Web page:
YouTube videos published by Baton Rouge cop killer Gavin Eugene Long reportedly featured him talking about black liberation theology, which incidentally happens to be the same subject once taught by President Barack Obama’s former minister, Rev. Jeremiah Wright.
These videos have since been removed by YouTube, but according to investigative reporters at The Daily Caller, they showed killer Gavin Eugene Long, 29, ranting against “crackers,” making references to Alton Sterling and talking about black liberation theology.
“If you look at all the rebels like Black Panthers, Huey P. Newton, Malcolm X … Elijah Muhammad, they was light-skinned,” he reportedly said in one of his videos. “But we know how hard y’all got it.”
“If I’m peaceful protesting … I know they would try to arrest me, and I would die right there because you’re not going to kidnap me,” he said. “I know my rights, but I stand on my rights. That’s what separates me, that’s why they’re afraid of me.”
This brings us to President Obama, who according to The Washington Times belonged “to a church known to be a leader in a seemingly radical, black-centric, movement known as black liberation theology.”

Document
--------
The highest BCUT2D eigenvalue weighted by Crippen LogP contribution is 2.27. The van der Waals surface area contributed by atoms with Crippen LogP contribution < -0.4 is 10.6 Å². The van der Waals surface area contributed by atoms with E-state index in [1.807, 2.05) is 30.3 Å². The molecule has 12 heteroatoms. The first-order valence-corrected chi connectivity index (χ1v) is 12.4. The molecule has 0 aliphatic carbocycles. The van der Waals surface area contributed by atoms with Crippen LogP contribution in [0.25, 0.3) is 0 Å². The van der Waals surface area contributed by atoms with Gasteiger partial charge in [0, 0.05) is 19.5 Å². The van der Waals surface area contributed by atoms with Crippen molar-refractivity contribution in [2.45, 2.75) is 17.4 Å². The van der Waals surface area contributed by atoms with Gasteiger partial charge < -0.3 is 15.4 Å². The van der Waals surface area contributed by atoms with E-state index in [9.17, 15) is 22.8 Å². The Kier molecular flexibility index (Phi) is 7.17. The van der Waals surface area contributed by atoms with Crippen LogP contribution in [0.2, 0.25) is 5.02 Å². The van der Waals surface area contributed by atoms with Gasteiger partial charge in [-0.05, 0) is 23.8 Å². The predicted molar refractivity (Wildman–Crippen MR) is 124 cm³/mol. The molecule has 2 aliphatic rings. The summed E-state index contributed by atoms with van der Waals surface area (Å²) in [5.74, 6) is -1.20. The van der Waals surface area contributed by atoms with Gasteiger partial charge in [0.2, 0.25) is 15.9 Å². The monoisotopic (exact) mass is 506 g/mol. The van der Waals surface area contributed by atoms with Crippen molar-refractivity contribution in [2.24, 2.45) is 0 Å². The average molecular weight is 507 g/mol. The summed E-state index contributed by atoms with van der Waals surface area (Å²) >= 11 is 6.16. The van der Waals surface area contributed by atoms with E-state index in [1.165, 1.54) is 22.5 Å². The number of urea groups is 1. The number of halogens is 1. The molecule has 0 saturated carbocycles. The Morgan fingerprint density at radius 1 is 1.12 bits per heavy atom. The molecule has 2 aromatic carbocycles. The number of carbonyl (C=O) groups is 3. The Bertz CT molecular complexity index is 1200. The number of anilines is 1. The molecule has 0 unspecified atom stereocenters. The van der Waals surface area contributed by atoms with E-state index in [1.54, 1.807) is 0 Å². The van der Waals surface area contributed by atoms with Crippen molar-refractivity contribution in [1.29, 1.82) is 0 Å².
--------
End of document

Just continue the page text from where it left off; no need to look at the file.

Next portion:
Specifically, he belonged to Trinity United Church of Christ in Chicago, Illinois, and the leader of that church was Rev. Jeremiah Wright, a man who espoused black liberation theology.
In a now-famous 2003 sermon, Wright charged that an ingrained, abiding racism in American society is at fault for many of the troubles African-Americans face, and he thundered, “No, no, no, not God bless America! God damn America — that’s in the Bible — for killing innocent people.”
You can hear the sermon in the video below:
In 2008 during his bid for the presidency, Obama reported rebuked these statements by Wright.
Yet, within these past seven years, it seems as if black liberation theology has suddenly made it to the forefront in American life and culture thanks to “Black Lives Matter” activists and Black Panther members who champion it.
Also on the rise have been cases of anti-white and anti-police crimes and acts of terror, such as those committed by Long, who murdered three cops in Baton Rouge on July 17.